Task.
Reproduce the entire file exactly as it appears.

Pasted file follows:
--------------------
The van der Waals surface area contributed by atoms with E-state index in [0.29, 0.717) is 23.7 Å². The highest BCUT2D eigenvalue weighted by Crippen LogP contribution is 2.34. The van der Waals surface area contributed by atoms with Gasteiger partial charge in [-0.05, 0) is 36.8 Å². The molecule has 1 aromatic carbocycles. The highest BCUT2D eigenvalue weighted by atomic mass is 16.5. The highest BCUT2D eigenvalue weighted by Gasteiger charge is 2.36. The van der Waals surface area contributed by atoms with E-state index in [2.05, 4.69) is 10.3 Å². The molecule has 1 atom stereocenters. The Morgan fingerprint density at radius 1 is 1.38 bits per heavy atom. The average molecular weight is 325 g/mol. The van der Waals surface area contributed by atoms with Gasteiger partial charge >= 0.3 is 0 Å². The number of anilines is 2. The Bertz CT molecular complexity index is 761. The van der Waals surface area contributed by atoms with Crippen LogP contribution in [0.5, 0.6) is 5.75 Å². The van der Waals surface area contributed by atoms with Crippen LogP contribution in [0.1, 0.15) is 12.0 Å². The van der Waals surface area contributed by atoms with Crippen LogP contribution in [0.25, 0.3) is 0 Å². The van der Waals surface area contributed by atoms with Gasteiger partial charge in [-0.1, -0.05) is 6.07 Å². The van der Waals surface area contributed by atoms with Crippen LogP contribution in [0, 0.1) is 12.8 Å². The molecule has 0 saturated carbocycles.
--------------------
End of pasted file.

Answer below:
The van der Waals surface area contributed by atoms with E-state index in [0.29, 0.717) is 23.7 Å². The highest BCUT2D eigenvalue weighted by Crippen LogP contribution is 2.34. The van der Waals surface area contributed by atoms with Gasteiger partial charge in [-0.05, 0) is 36.8 Å². The molecule has 1 aromatic carbocycles. The highest BCUT2D eigenvalue weighted by atomic mass is 16.5. The highest BCUT2D eigenvalue weighted by Gasteiger charge is 2.36. The van der Waals surface area contributed by atoms with E-state index in [2.05, 4.69) is 10.3 Å². The molecule has 1 atom stereocenters. The Morgan fingerprint density at radius 1 is 1.38 bits per heavy atom. The average molecular weight is 325 g/mol. The van der Waals surface area contributed by atoms with Gasteiger partial charge >= 0.3 is 0 Å². The number of anilines is 2. The Bertz CT molecular complexity index is 761. The van der Waals surface area contributed by atoms with Crippen LogP contribution in [0.5, 0.6) is 5.75 Å². The van der Waals surface area contributed by atoms with Crippen LogP contribution in [0.1, 0.15) is 12.0 Å². The van der Waals surface area contributed by atoms with Crippen LogP contribution in [0.25, 0.3) is 0 Å². The van der Waals surface area contributed by atoms with Gasteiger partial charge in [-0.1, -0.05) is 6.07 Å². The van der Waals surface area contributed by atoms with Crippen LogP contribution in [0, 0.1) is 12.8 Å². The molecule has 0 saturated carbocycles.